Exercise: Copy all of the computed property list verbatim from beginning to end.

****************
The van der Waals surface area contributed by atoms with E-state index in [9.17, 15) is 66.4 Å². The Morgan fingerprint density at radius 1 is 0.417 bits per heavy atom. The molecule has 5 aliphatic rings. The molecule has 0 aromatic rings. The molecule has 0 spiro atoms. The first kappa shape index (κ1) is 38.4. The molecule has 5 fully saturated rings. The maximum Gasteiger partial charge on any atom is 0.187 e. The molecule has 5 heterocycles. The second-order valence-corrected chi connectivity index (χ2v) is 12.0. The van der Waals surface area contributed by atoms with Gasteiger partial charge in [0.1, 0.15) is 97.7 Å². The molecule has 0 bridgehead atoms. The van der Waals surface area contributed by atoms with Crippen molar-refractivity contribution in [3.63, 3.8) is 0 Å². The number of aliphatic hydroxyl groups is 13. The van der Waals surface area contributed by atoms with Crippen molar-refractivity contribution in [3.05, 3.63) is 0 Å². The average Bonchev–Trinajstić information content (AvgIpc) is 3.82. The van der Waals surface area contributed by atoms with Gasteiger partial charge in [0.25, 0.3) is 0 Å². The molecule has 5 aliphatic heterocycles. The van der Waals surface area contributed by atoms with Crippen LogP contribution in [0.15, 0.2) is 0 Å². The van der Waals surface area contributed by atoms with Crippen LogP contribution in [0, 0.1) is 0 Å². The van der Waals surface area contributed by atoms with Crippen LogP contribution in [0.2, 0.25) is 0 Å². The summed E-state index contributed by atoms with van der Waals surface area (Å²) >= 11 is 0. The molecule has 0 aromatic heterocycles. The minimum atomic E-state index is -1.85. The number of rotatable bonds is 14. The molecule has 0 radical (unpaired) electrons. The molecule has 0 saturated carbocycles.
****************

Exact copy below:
The van der Waals surface area contributed by atoms with E-state index in [9.17, 15) is 66.4 Å². The Morgan fingerprint density at radius 1 is 0.417 bits per heavy atom. The molecule has 5 aliphatic rings. The molecule has 0 aromatic rings. The molecule has 0 spiro atoms. The first kappa shape index (κ1) is 38.4. The molecule has 5 fully saturated rings. The maximum Gasteiger partial charge on any atom is 0.187 e. The molecule has 5 heterocycles. The second-order valence-corrected chi connectivity index (χ2v) is 12.0. The van der Waals surface area contributed by atoms with Gasteiger partial charge in [0.1, 0.15) is 97.7 Å². The molecule has 0 bridgehead atoms. The van der Waals surface area contributed by atoms with Crippen molar-refractivity contribution in [3.63, 3.8) is 0 Å². The number of aliphatic hydroxyl groups is 13. The van der Waals surface area contributed by atoms with Crippen molar-refractivity contribution in [3.05, 3.63) is 0 Å². The average Bonchev–Trinajstić information content (AvgIpc) is 3.82. The van der Waals surface area contributed by atoms with Gasteiger partial charge in [0.25, 0.3) is 0 Å². The molecule has 5 aliphatic heterocycles. The van der Waals surface area contributed by atoms with Crippen LogP contribution in [0.15, 0.2) is 0 Å². The van der Waals surface area contributed by atoms with Crippen LogP contribution in [0, 0.1) is 0 Å². The van der Waals surface area contributed by atoms with Crippen LogP contribution in [0.2, 0.25) is 0 Å². The summed E-state index contributed by atoms with van der Waals surface area (Å²) >= 11 is 0. The molecule has 0 aromatic heterocycles. The minimum atomic E-state index is -1.85. The number of rotatable bonds is 14. The molecule has 0 radical (unpaired) electrons. The molecule has 0 saturated carbocycles.